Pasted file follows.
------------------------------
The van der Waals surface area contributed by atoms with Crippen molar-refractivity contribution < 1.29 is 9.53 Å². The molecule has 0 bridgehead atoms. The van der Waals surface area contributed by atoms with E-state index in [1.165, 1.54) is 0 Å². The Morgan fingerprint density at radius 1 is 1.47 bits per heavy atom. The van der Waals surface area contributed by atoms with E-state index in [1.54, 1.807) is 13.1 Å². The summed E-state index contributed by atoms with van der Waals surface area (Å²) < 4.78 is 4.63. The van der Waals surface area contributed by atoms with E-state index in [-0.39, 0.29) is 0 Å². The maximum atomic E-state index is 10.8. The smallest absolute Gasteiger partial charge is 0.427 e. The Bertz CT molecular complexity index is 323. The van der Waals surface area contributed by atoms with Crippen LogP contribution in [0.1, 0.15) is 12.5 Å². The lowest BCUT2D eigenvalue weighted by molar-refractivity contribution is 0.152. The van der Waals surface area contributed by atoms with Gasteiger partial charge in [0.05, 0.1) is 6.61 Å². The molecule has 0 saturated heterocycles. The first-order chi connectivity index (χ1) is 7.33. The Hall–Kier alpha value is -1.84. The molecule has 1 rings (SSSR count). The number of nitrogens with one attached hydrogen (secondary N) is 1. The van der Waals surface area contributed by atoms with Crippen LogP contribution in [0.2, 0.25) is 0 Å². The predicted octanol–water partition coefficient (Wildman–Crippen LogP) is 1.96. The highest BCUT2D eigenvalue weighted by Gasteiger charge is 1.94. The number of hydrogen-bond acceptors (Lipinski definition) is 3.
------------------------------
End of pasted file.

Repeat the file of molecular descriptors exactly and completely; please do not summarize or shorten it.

The van der Waals surface area contributed by atoms with Crippen molar-refractivity contribution < 1.29 is 9.53 Å². The molecule has 0 bridgehead atoms. The van der Waals surface area contributed by atoms with E-state index in [1.165, 1.54) is 0 Å². The Morgan fingerprint density at radius 1 is 1.47 bits per heavy atom. The van der Waals surface area contributed by atoms with E-state index in [1.54, 1.807) is 13.1 Å². The summed E-state index contributed by atoms with van der Waals surface area (Å²) < 4.78 is 4.63. The van der Waals surface area contributed by atoms with E-state index in [-0.39, 0.29) is 0 Å². The maximum atomic E-state index is 10.8. The smallest absolute Gasteiger partial charge is 0.427 e. The Bertz CT molecular complexity index is 323. The van der Waals surface area contributed by atoms with Crippen LogP contribution in [0.1, 0.15) is 12.5 Å². The lowest BCUT2D eigenvalue weighted by molar-refractivity contribution is 0.152. The van der Waals surface area contributed by atoms with Gasteiger partial charge in [0.05, 0.1) is 6.61 Å². The molecule has 0 saturated heterocycles. The first-order chi connectivity index (χ1) is 7.33. The Hall–Kier alpha value is -1.84. The molecule has 1 rings (SSSR count). The number of nitrogens with one attached hydrogen (secondary N) is 1. The van der Waals surface area contributed by atoms with Crippen LogP contribution in [0.2, 0.25) is 0 Å². The predicted octanol–water partition coefficient (Wildman–Crippen LogP) is 1.96. The highest BCUT2D eigenvalue weighted by Gasteiger charge is 1.94. The number of hydrogen-bond acceptors (Lipinski definition) is 3.